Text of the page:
War Crimes Trials - Vol. II The Belsen Trial. 'The Trial of Josef Kramer and Forty Four Others'

The Trial (Defence - Evidence for the Defendant Fritz Mathes)

FRITZ MATHES, sworn, examined by Major BROWN- I was born on 13th June, 1893, at Offenbach, and joined the German Army on 26th July, 1944. I did not volunteer. We trained in Frankfurt for eight weeks, spent five days in Berlin, and then went to Bennefeld, where from 1st September until 20th November I worked in a butter [ammunition] factory. I arrived in Belsen on 22nd or 23rd November and was employed in the S.S. Kitchen until 10th or 11th January, 1945, when I transferred to the bath-house, where I remained up to 15th April, 1945.

When did you join the S.S.? - On 25th January, 1945, our pay books were withdrawn and on 1st February we received new ones from the S.S. and we were given S.S. uniforms. About 30 men who came from Frankfurt with me joined at the same time.

Were you ever in the prisoners’ part of Belsen Camp? - No. Once, before Christmas, I went with some S.S. to the stores to get some shoes. It was in the front of the camp and that was the only time I was in the prisoner’s part. The S.S. Cookhouse and bath-house were in the administrative area of the S.S. camp.

Paul Cech in his affidavit stated that you were the chief of No 2 Kitchen at Belsen, that you fired your pistol at some men trying to steal carrots and that such incidents occurred every day up to 15th April. What have you to say about that? - I was not in Kitchen No. 2, so it cannot have been me. Heuskel, the chief of that kitchen, looks rather like me as he is the same size and age.

Grunwald and Lichtenstein both say that they saw you shooting prisoners trying to steal carrots? - I must give the same answer I gave before. I have never shot or ill-treated any prisoners.

Cross-examined by Colonel BACKHOUSE - What was your duty at Bennefeld? - I worked in the administration and kept the books. I was a cook as well.

Where was the S.S. Kitchen in Belsen? - In the front part of the S.S. area, not far from the bath-house.

Was it not on the main street running through the camp, and did prisoners not pass it regularly as they were going to and from work? - Yes.

Did they never try to get under the wire and steal anything? - No.

Was there a pile of food outside the kitchen? - No.

All these allegations against you are made in the last week or two, are they not? - Yes.

What were you doing in the bath-house after the water was turned off? - We had water up to the 11th. After that we had to do all kinds of repairs. There was still some coal left and we used wood from old chairs and every kind of material we could use. We also burned a pile of old soles of shoes.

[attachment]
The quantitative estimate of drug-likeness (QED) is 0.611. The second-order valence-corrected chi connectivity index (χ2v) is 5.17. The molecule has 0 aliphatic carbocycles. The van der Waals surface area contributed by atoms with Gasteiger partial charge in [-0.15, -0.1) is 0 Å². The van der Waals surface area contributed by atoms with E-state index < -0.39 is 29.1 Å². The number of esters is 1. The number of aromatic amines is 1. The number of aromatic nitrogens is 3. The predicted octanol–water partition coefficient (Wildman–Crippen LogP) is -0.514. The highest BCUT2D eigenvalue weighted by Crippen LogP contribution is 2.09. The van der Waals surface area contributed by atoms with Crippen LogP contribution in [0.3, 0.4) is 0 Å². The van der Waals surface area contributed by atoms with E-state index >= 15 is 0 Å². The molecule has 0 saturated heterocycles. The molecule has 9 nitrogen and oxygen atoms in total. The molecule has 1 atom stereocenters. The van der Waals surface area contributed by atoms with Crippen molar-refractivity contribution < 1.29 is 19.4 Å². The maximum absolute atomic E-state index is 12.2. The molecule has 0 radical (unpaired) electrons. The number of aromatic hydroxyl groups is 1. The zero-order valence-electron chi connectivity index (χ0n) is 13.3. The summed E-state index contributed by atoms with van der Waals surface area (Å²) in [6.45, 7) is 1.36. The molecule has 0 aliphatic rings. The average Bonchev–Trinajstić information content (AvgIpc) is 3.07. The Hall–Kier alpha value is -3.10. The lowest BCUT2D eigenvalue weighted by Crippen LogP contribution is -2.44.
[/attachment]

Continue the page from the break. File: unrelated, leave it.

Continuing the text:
We have been told that the bath-house could not be used because not only had you run out of water, but you had run out of fuel. Is that true? - We used the bath-house until the 5th or 6th and then it was deloused, after which we could bath Arbeitskommandos until the 11th. There was hot water until then.

Did a lot of S.S. leave on the 11th April? - Yes. About the 12th the S.S. company left and I should have gone with them but I asked to be allowed to stay behind.

Who took over the kitchen when you left it ? - The S.S. kitchen chief, May.

Was a man called Melcher never in the kitchen at all? - No, he came from Auschwitz in March and went to the bath-house, where he was with me until we were arrested.

From the 11th the bath-house had no water, and I suggest to you that you went back to your old employment of cook when the S.S. left? - No. All the cookhouse personnel in the S.S. Kitchen were there.

Francioh was not available, according to him. He was either arrested or on leave. Are you sure you did not take his place? - I have seen him once in the office and once in the store; he was a prisoner there.

Are you really suggesting that you look like Heuskel? He is a broad-shouldered man with a large mop of hair and a square chin, and is nothing like you at all, is he? - I did not say that he looked like me. We were the same age, the same size, and he was working in the kitchen too, there must have been a mistake.

Do you not think it strange that three quite different people have recognised you as the person who is responsible for these shootings? - Yes, I cannot tell you how this could happen.

The camp was in a terrible state by that time, was it not? - I cannot say because I never was in the camp.